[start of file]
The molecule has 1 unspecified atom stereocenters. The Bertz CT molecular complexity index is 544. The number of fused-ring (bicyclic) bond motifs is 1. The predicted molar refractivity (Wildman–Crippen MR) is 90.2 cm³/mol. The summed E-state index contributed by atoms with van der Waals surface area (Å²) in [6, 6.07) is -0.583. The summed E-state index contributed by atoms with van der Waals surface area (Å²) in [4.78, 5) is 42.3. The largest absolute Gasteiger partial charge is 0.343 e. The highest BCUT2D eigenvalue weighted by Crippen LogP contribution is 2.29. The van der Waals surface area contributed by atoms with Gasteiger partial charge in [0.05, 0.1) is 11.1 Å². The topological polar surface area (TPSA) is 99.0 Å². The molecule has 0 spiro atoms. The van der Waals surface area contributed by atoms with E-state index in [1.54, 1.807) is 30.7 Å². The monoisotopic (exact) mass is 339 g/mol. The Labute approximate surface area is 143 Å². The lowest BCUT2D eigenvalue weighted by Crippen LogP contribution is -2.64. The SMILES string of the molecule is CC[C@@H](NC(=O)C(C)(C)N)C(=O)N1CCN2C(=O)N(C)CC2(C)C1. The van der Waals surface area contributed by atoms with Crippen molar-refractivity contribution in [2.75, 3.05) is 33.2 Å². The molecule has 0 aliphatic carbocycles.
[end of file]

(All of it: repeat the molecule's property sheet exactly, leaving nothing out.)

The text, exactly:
The molecule has 1 unspecified atom stereocenters. The Bertz CT molecular complexity index is 544. The number of fused-ring (bicyclic) bond motifs is 1. The predicted molar refractivity (Wildman–Crippen MR) is 90.2 cm³/mol. The summed E-state index contributed by atoms with van der Waals surface area (Å²) in [6, 6.07) is -0.583. The summed E-state index contributed by atoms with van der Waals surface area (Å²) in [4.78, 5) is 42.3. The largest absolute Gasteiger partial charge is 0.343 e. The highest BCUT2D eigenvalue weighted by Crippen LogP contribution is 2.29. The van der Waals surface area contributed by atoms with Gasteiger partial charge in [0.05, 0.1) is 11.1 Å². The topological polar surface area (TPSA) is 99.0 Å². The molecule has 0 spiro atoms. The van der Waals surface area contributed by atoms with E-state index in [1.54, 1.807) is 30.7 Å². The monoisotopic (exact) mass is 339 g/mol. The Labute approximate surface area is 143 Å². The lowest BCUT2D eigenvalue weighted by Crippen LogP contribution is -2.64. The SMILES string of the molecule is CC[C@@H](NC(=O)C(C)(C)N)C(=O)N1CCN2C(=O)N(C)CC2(C)C1. The van der Waals surface area contributed by atoms with Crippen molar-refractivity contribution in [2.75, 3.05) is 33.2 Å². The molecule has 0 aliphatic carbocycles.